Authorities predict that Colombia’s current drought will be particularly severe due to the “El Niño” effect, while water rationing has already begun in several regions.
According to a report released Friday by the Institute of Hydrology, Meteorology and Environmental Studies (IDEAM), the drought which began in earnest in November is predicted to be powerful due to the “El Niño” phenomenon, leading to an elevated risk of forest fires on the Caribbean coast, the Andean region and the eastern plains.
Rain is expected to be scarce throughout December, and IDEAM says that “soil will maintain low moisture content, reaching values below the monthly average, with a predominance of very dry spells,” reported newspaper El Espectador Friday.
Due to El Niño, authorities warn that the drought in Colombia is likely to last until April 2010 and result in generally low water levels and a moisture deficit.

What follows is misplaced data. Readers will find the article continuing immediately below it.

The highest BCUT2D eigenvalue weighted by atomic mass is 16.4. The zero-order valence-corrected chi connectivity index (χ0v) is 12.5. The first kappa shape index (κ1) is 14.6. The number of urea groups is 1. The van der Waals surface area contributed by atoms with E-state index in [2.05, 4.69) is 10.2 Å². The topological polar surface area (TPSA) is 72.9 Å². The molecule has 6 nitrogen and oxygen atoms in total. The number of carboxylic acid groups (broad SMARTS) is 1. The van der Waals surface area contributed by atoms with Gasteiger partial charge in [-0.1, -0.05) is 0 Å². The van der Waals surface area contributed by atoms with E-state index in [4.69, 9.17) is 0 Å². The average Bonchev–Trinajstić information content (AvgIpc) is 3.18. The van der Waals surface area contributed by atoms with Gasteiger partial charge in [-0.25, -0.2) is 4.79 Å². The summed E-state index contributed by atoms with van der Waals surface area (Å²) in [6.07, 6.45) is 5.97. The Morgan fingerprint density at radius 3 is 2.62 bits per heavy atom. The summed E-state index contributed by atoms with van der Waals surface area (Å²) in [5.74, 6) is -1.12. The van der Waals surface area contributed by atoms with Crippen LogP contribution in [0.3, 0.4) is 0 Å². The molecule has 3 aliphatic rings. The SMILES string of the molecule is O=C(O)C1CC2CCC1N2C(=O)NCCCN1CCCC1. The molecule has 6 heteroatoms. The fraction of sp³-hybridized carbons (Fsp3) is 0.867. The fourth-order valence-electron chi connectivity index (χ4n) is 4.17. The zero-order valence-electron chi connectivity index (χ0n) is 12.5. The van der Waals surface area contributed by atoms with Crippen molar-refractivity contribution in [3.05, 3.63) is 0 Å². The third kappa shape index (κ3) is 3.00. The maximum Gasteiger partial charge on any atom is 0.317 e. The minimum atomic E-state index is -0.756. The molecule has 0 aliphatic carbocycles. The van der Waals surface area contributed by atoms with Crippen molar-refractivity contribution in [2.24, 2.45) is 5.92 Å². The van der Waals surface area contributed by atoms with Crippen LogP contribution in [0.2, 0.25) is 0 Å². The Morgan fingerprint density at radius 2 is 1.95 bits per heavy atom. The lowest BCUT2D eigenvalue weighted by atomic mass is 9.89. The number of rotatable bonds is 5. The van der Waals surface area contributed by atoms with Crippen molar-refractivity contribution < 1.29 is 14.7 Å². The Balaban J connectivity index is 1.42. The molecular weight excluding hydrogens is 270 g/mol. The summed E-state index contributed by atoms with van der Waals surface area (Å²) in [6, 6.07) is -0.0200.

Colombia’s vice minister for water and sanitation, Leyal Rojas, revealed that drinking-water restrictions have already begun in 50 municipalities across the country.
Rojas explained that among the measures to be implemented with regard to the water shortage will be the prohibition of the use of more than 40,000 litres of water per household per month. Sanctions will be imposed upon those who waste water or use more than their share.
IDEAM stated that current water levels are below the historical average and, in some cases, lower than the last extreme drought cases registered in 1997.
Today’s low water levels have meant that Colombia has had to temporarily suspend dispatches of energy to neighbouring countries such as Ecuador and Venezuela.